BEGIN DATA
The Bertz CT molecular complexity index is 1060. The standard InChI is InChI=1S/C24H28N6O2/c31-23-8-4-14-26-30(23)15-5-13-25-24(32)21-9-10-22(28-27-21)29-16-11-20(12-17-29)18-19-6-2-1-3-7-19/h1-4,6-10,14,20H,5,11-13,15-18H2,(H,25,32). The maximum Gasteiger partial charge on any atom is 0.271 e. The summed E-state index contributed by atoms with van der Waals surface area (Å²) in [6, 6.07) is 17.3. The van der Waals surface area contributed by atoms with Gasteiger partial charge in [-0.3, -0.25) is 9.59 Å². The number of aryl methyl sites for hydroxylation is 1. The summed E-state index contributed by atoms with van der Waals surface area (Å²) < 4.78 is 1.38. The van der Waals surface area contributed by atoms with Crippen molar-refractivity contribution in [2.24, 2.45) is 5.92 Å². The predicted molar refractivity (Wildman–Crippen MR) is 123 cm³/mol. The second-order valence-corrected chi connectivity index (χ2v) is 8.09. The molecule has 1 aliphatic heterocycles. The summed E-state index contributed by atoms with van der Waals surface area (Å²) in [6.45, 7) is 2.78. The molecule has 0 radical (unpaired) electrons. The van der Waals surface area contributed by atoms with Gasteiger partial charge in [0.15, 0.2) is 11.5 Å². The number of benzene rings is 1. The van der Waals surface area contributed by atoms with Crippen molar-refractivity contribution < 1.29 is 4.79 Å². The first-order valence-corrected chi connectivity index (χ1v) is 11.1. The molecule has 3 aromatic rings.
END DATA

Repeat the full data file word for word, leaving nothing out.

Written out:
The Bertz CT molecular complexity index is 1060. The standard InChI is InChI=1S/C24H28N6O2/c31-23-8-4-14-26-30(23)15-5-13-25-24(32)21-9-10-22(28-27-21)29-16-11-20(12-17-29)18-19-6-2-1-3-7-19/h1-4,6-10,14,20H,5,11-13,15-18H2,(H,25,32). The maximum Gasteiger partial charge on any atom is 0.271 e. The summed E-state index contributed by atoms with van der Waals surface area (Å²) in [6, 6.07) is 17.3. The van der Waals surface area contributed by atoms with Gasteiger partial charge in [-0.3, -0.25) is 9.59 Å². The number of aryl methyl sites for hydroxylation is 1. The summed E-state index contributed by atoms with van der Waals surface area (Å²) < 4.78 is 1.38. The van der Waals surface area contributed by atoms with Crippen molar-refractivity contribution in [2.24, 2.45) is 5.92 Å². The predicted molar refractivity (Wildman–Crippen MR) is 123 cm³/mol. The second-order valence-corrected chi connectivity index (χ2v) is 8.09. The molecule has 1 aliphatic heterocycles. The summed E-state index contributed by atoms with van der Waals surface area (Å²) in [6.45, 7) is 2.78. The molecule has 0 radical (unpaired) electrons. The van der Waals surface area contributed by atoms with Gasteiger partial charge in [0.15, 0.2) is 11.5 Å². The number of benzene rings is 1. The van der Waals surface area contributed by atoms with Crippen molar-refractivity contribution < 1.29 is 4.79 Å². The first-order valence-corrected chi connectivity index (χ1v) is 11.1. The molecule has 3 aromatic rings.